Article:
Attrition within the CD4(+)T cell compartment, high viremia, and a cytokine storm characterize the early days after HIV infection. When the first emerging HIV-specific CD8(+)T cell responses gain control over viral replication it is incomplete, and clearance of HIV infection is not achieved even in the rare cases of individuals who spontaneously control viral replication to nearly immeasurably low levels. Thus, despite their partial ability to control viremia, HIV-specific CD8(+)T cell responses are insufficient to clear HIV infection. Studying individuals in the first few days of acute HIV infection, we detected the emergence of a unique population of CD38(+)CD27(-)CD8(+)T cells characterized by the low expression of the CD8 receptor (CD8(dim)). Interestingly, while high frequencies of HIV-specific CD8(+)T cell responses occur within the CD38(+)CD27(-)CD8(dim)T cell population, the minority populations of CD8(bright)T cells are significantly more effective in inhibiting HIV replication. Furthermore, the frequency of CD8(dim)T cells directly correlates with viral load and clinical predictors of more rapid disease progression. We found that a canonical burst of proliferative cytokines coincides with the emergence of CD8(dim)T cells, and the size of this population inversely correlates with the acute loss of CD4(+)T cells. These data indicate, for the first time, that early CD4(+)T cell loss coincides with the expansion of a functionally impaired HIV-specific CD8(dim)T cell population less efficient in controlling HIV viremia.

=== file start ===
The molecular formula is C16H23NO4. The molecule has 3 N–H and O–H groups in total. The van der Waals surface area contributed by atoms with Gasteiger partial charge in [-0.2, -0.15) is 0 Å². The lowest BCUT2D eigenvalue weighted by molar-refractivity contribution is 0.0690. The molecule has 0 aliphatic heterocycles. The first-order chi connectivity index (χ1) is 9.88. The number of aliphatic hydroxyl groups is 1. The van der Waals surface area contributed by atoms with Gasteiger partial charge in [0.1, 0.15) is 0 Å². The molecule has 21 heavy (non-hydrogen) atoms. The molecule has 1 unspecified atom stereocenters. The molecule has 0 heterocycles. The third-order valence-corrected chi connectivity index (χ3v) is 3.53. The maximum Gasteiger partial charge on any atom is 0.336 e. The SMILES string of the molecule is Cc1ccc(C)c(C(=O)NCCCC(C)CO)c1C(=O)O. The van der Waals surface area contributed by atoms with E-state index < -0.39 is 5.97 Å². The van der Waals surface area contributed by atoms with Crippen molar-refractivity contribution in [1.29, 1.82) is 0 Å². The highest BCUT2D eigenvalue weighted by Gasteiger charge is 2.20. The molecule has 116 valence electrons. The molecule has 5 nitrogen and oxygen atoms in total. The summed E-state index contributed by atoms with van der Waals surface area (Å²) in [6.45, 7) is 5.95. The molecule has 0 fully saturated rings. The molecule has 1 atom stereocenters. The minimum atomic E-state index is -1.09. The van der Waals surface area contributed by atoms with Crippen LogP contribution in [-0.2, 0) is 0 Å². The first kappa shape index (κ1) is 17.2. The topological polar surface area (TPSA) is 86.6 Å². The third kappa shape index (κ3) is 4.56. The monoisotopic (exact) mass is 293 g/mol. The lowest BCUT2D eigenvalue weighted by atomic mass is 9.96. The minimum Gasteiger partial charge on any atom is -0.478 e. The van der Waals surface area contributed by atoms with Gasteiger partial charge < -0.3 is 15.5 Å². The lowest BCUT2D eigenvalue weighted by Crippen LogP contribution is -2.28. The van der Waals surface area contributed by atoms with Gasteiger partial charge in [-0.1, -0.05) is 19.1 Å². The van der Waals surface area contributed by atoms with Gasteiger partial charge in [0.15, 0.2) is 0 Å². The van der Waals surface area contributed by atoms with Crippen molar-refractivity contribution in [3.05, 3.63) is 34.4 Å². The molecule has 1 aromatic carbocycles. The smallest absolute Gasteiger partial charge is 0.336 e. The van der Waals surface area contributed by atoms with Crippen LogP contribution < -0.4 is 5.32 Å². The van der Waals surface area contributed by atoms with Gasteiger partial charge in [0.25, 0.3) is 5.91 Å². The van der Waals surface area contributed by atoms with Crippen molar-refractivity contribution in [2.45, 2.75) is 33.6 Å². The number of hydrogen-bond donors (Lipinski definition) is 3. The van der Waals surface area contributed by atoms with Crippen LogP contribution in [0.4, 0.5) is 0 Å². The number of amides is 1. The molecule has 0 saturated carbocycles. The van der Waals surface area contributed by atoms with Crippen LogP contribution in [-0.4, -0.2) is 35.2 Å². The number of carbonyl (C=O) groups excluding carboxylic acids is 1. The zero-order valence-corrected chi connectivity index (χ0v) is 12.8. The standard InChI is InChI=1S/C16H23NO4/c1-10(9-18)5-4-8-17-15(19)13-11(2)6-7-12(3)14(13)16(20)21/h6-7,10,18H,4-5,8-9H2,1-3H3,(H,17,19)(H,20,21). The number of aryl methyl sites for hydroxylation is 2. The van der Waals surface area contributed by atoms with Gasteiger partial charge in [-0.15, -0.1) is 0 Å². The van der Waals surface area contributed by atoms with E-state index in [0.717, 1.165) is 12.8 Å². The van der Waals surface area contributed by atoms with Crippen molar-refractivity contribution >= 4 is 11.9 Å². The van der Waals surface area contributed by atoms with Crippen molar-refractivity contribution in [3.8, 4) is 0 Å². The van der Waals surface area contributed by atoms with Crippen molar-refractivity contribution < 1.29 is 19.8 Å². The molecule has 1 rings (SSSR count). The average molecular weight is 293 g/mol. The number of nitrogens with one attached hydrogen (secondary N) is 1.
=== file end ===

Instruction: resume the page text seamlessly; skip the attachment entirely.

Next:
Importance: A distinct population of activated CD8(+)T cells appears during acute HIV infection with diminished capacity to inhibit HIV replication and is predictive of viral set point, offering the first immunologic evidence of CD8(+)T cell dysfunction during acute infection.
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